Review the available literature on women and violent extremism: What role have women played in preventing, promoting and participating in violent extremist groups and violent extremist acts over the last 15 years? What is the relationship between violent extremism and violence against women and girls?
While gender has tended to be ignored in the literature on terrorism and political violence, a gender perspective of violent extremism has started to receive media and academic attention. However, experts identify the need for more systematic research on gender implications in terrorism and counter-terrorism studies. This rapid review of the literature finds that:
Women’s roles – as policy shapers, educators, community members and
activists – in countering violent extremism have started to be
Various initiatives funded by international government and
non-governmental organisations aim to support women’s role in
preventing violent extremism, including by working with local
grassroots women’s organisations.
There is growing recognition that women’s complex roles may involve
supporting or encouraging violent extremism.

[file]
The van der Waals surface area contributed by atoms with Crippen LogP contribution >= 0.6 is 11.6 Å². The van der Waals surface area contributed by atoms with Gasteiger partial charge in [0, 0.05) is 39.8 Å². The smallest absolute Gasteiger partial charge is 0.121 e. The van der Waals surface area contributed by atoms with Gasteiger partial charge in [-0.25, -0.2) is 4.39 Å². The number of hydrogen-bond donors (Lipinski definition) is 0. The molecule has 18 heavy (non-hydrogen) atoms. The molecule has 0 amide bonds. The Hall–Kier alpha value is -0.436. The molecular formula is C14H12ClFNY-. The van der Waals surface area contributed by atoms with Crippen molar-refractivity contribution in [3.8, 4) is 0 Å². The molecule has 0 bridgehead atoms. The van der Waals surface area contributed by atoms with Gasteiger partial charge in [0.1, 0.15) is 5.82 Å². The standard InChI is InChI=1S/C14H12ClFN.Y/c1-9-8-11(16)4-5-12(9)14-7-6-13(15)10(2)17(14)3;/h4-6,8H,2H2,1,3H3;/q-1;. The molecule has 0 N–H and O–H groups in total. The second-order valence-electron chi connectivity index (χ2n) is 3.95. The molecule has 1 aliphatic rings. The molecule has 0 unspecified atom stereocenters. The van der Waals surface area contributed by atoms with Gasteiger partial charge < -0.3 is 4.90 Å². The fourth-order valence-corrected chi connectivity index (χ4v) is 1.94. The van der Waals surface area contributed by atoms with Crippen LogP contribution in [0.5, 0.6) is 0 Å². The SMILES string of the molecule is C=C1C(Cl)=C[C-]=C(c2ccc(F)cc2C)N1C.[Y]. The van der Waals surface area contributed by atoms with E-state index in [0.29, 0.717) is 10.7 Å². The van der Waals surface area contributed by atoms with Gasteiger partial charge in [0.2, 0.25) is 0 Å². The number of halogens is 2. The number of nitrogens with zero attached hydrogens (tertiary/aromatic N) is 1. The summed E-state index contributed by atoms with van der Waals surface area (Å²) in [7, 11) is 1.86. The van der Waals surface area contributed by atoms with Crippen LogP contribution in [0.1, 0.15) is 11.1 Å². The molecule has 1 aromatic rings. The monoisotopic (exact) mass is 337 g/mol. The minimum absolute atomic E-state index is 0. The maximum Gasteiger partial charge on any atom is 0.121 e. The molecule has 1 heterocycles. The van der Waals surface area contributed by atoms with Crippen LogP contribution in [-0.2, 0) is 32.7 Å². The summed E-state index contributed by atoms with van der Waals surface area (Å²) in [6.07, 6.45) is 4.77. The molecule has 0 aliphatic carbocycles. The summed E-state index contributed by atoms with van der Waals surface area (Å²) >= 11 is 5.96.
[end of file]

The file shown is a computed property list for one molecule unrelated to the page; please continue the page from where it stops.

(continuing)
There has been a rise in women’s direct engagement in violent
extremist acts, notably as suicide bombers, in the last thirty years
for secular and (more recently) religious violent extremist groups.
A large body of literature explores the drivers that contribute to
women becoming suicide bombers, with mixed findings on women's
There appears to be a lack of systematic research exploring the
relationship between violent extremism and violence against women and
Some insights into different facets of this relationship include:
Cultures of gender-based violence can be exacerbated during conflict.
Violent extremists with conservative or reactionary gender agendas are
likely to victimise women.
Sexual violence and rape are a form of terrorism and used as a tool by
violent extremists, notably towards women and girls.
Counter-terrorism measures may lead governments to fail to prevent or
punish gender-based abuses.
There are mixed findings on whether personal trauma, most notably
rape, is one of the fundamental motivations for women’s involvement in
Some experts raise issues in seeing all women as victims of violent
extremism, arguing that this essentialist view does not reflect the
more complex reality.
Carter, B. Women and violent extremism (GSDRC Helpdesk Research Report 898). Governance and Social Development Resource Centre, University of Birmingham, Birmingham, UK (2013) 13 pp.